Last night, I returned from another visit with my New Order Amish friends in Northern Ohio. As usual, I left with gifts. There was a box of mint rootings for my garden, dug up by my good friend, 81 year-old Martha. I had been so impressed with the “Garden Tea” her daughter served us, Martha wanted to make sure I could make my own someday. Her daughter, Joanna, gave me a loaf of fresh, home-made bread as I left their home. They are a giving people.
The best gift, though, was being allowed to visit on their front porch late into the night, sipping Joanna’s tea, laughing, swapping stories, and sharing our lives and our faith. It is no small thing to be accepted into the heart of an Amish family, and I am always humbled that they allow me to experience their warmth and hospitality.
I try to reciprocate, but no matter what I do, it never feels like enough considering the hours of patient tutorials I receive as my Amish friends try to help me accurately represent their culture.
A couple weeks ago, I posted something on Facebook about my visit to a New Order Amish school. Several people asked for me to explain the difference between New Order and Old Order.
It is far from a complete list, I am definitely not an expert, but these are a few things I’ve observed and learned from conversations with my New Order friends.
- One of the original reasons for the split between the New Order and Older Order Amish is rooted in a desire for what the New Order people considered a more responsible oversight of Amish youth. For instance, some Amish homes still allow “bed courtship” which is an ancient practice of young, unmarried couples spending the night together in bed. Hopefully chaste and not touching, but still–with no supervision. The purpose is for them to talk and get to know one another. Mothers will even help their daughters sew new, pretty, nightgowns for the event. Supposedly it began back when homes were so cold at night, the only place to stay warm for any length of time was in bed.New Order parents also see themselves as keeping a tighter rein on youth parties—and feel that many Old Order parents are too lax during their teenager’s Rumspringa, or “running around” time.
- Old Order Amish are rarely allowed by their bishops to use an airplane. New Order Amish fly all over the world—frequently engaged in various mission efforts. One New Order Amish carpenter told me he had made several trips to various European countries to help rebuild after various disasters.
- New Order Amish are allowed to have telephones in their homes, unlike Old Order Amish who keep their telephones in shanties outside their home, usually at the end of their driveway.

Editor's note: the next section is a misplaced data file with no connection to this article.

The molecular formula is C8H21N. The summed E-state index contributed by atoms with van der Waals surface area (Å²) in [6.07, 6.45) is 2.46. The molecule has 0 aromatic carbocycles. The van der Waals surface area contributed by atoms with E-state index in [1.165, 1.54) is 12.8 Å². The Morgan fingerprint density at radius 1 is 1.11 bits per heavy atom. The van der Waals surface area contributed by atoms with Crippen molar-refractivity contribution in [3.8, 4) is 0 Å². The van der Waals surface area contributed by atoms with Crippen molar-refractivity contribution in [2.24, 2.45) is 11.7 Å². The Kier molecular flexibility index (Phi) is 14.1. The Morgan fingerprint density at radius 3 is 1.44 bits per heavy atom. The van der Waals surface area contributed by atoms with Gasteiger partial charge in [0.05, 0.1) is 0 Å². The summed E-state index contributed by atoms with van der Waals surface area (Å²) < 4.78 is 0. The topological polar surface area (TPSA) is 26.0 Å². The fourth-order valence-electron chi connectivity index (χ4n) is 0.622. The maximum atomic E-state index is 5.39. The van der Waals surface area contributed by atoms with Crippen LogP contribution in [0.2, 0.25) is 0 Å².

- New Order Amish men have more Englisch-looking haircuts than Old Order.
- New Order have a sort of sliding door built onto the side of their buggies, while Older Order Amish have doors that roll up and secure with a strap. Why that is an issue, I have no idea.
- Old Order churches meet every two weeks. The “off” Sunday is one in which they simply rest or visit relatives. New Order Amish have formal church services every other Sunday, but on the “off” Sunday, they have Sunday School—where the ages and genders divide into classes. I just recently found out that this is when the children are taught formal German, instead of their mother-tongue of Pennsylvania Deutch. When I attended their Sunday School service a couple weeks ago, they were kind enough to speak in English for my benefit and one other non-Amish visitor.
- In general, I think New Order Amish consider themselves a bit more spiritual than Old Order. More involved in Bible study, more observant of moral teachings. I’m sure many Old Order Amish families would contest that.
- First names of the New Order Amish, in general, seem to be a lot more modern and less dependent on Biblical names. Especially among the children now.
- Not all New Order Amish families refuse to accept or contribute to Social Security. Some do, but it is a personal choice.
- New Order families seem to be much less camera shy. In fact, here is a video I took yesterday of my friend, Martha, reading a few verses aloud from her German Bible. I asked if I could show it to my friends, and she gave permission. Then I warned her that I had a LOT of friends, and she laughed and said that was fine—that it wasn’t as though she was going to get famous from reading a few scriptures in German.
As my husband always said. “God is good. All the time.”